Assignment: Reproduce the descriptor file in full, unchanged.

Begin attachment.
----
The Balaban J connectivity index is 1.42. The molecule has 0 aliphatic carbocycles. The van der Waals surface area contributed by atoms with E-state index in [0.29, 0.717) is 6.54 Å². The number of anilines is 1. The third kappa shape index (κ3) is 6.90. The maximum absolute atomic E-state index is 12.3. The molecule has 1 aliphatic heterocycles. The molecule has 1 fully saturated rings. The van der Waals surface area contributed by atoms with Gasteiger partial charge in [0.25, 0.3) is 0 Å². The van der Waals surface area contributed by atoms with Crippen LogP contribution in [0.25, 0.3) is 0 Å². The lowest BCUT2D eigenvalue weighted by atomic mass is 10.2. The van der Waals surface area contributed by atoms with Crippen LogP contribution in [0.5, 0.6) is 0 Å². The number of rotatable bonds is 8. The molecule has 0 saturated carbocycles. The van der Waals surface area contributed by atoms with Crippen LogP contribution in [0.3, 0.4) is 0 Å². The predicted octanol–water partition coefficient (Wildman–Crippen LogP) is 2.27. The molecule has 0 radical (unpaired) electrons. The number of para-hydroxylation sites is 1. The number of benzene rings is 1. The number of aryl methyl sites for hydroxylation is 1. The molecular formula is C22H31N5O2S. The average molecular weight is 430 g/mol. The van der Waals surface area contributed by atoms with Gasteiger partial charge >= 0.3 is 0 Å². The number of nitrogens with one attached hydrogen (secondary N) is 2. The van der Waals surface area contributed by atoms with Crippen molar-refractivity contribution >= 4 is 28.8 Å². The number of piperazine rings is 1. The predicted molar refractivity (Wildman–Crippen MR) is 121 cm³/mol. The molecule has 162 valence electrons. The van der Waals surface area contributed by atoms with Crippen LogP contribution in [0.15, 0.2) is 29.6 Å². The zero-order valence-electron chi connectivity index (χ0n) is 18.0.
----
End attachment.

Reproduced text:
The Balaban J connectivity index is 1.42. The molecule has 0 aliphatic carbocycles. The van der Waals surface area contributed by atoms with E-state index in [0.29, 0.717) is 6.54 Å². The number of anilines is 1. The third kappa shape index (κ3) is 6.90. The maximum absolute atomic E-state index is 12.3. The molecule has 1 aliphatic heterocycles. The molecule has 1 fully saturated rings. The van der Waals surface area contributed by atoms with Gasteiger partial charge in [0.25, 0.3) is 0 Å². The van der Waals surface area contributed by atoms with Crippen LogP contribution in [0.25, 0.3) is 0 Å². The lowest BCUT2D eigenvalue weighted by atomic mass is 10.2. The van der Waals surface area contributed by atoms with Crippen LogP contribution in [0.5, 0.6) is 0 Å². The number of rotatable bonds is 8. The molecule has 0 saturated carbocycles. The van der Waals surface area contributed by atoms with Crippen LogP contribution in [0.3, 0.4) is 0 Å². The predicted octanol–water partition coefficient (Wildman–Crippen LogP) is 2.27. The molecule has 0 radical (unpaired) electrons. The number of para-hydroxylation sites is 1. The number of benzene rings is 1. The number of aryl methyl sites for hydroxylation is 1. The molecular formula is C22H31N5O2S. The average molecular weight is 430 g/mol. The van der Waals surface area contributed by atoms with Gasteiger partial charge >= 0.3 is 0 Å². The number of nitrogens with one attached hydrogen (secondary N) is 2. The van der Waals surface area contributed by atoms with Crippen molar-refractivity contribution >= 4 is 28.8 Å². The number of piperazine rings is 1. The predicted molar refractivity (Wildman–Crippen MR) is 121 cm³/mol. The molecule has 162 valence electrons. The van der Waals surface area contributed by atoms with Crippen LogP contribution in [0.15, 0.2) is 29.6 Å². The zero-order valence-electron chi connectivity index (χ0n) is 18.0.